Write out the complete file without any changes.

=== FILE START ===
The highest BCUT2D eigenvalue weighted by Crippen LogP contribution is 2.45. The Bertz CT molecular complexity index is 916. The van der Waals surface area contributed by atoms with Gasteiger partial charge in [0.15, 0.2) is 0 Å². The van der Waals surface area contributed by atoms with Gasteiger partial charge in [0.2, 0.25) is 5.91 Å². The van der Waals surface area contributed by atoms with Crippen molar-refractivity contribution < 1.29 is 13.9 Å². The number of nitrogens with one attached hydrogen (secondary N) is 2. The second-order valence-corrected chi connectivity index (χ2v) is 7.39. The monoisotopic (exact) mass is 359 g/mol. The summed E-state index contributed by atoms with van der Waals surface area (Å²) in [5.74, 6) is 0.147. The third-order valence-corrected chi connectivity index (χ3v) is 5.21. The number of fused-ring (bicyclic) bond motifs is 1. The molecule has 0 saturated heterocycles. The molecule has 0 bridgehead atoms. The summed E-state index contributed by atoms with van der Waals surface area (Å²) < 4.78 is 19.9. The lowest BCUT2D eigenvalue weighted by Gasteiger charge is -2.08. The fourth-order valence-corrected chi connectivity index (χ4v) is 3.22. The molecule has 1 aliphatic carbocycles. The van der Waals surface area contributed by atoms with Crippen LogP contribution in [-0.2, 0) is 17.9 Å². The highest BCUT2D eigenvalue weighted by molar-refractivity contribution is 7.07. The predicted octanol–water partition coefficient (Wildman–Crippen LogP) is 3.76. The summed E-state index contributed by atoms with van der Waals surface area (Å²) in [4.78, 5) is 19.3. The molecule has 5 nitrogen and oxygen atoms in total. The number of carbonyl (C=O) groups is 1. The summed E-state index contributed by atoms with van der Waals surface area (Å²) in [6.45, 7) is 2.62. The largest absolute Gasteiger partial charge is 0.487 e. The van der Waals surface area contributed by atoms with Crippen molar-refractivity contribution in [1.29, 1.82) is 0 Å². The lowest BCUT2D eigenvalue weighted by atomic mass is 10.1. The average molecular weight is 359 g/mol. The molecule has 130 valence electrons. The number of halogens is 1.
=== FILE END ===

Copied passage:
The highest BCUT2D eigenvalue weighted by Crippen LogP contribution is 2.45. The Bertz CT molecular complexity index is 916. The van der Waals surface area contributed by atoms with Gasteiger partial charge in [0.15, 0.2) is 0 Å². The van der Waals surface area contributed by atoms with Gasteiger partial charge in [0.2, 0.25) is 5.91 Å². The van der Waals surface area contributed by atoms with Crippen molar-refractivity contribution < 1.29 is 13.9 Å². The number of nitrogens with one attached hydrogen (secondary N) is 2. The second-order valence-corrected chi connectivity index (χ2v) is 7.39. The monoisotopic (exact) mass is 359 g/mol. The summed E-state index contributed by atoms with van der Waals surface area (Å²) in [5.74, 6) is 0.147. The third-order valence-corrected chi connectivity index (χ3v) is 5.21. The number of fused-ring (bicyclic) bond motifs is 1. The molecule has 0 saturated heterocycles. The molecule has 0 bridgehead atoms. The summed E-state index contributed by atoms with van der Waals surface area (Å²) < 4.78 is 19.9. The lowest BCUT2D eigenvalue weighted by Gasteiger charge is -2.08. The fourth-order valence-corrected chi connectivity index (χ4v) is 3.22. The molecule has 1 aliphatic carbocycles. The van der Waals surface area contributed by atoms with Crippen LogP contribution in [-0.2, 0) is 17.9 Å². The highest BCUT2D eigenvalue weighted by molar-refractivity contribution is 7.07. The predicted octanol–water partition coefficient (Wildman–Crippen LogP) is 3.76. The summed E-state index contributed by atoms with van der Waals surface area (Å²) in [4.78, 5) is 19.3. The molecule has 5 nitrogen and oxygen atoms in total. The number of carbonyl (C=O) groups is 1. The summed E-state index contributed by atoms with van der Waals surface area (Å²) in [6.45, 7) is 2.62. The largest absolute Gasteiger partial charge is 0.487 e. The van der Waals surface area contributed by atoms with Crippen molar-refractivity contribution in [1.29, 1.82) is 0 Å². The lowest BCUT2D eigenvalue weighted by atomic mass is 10.1. The average molecular weight is 359 g/mol. The molecule has 130 valence electrons. The number of halogens is 1.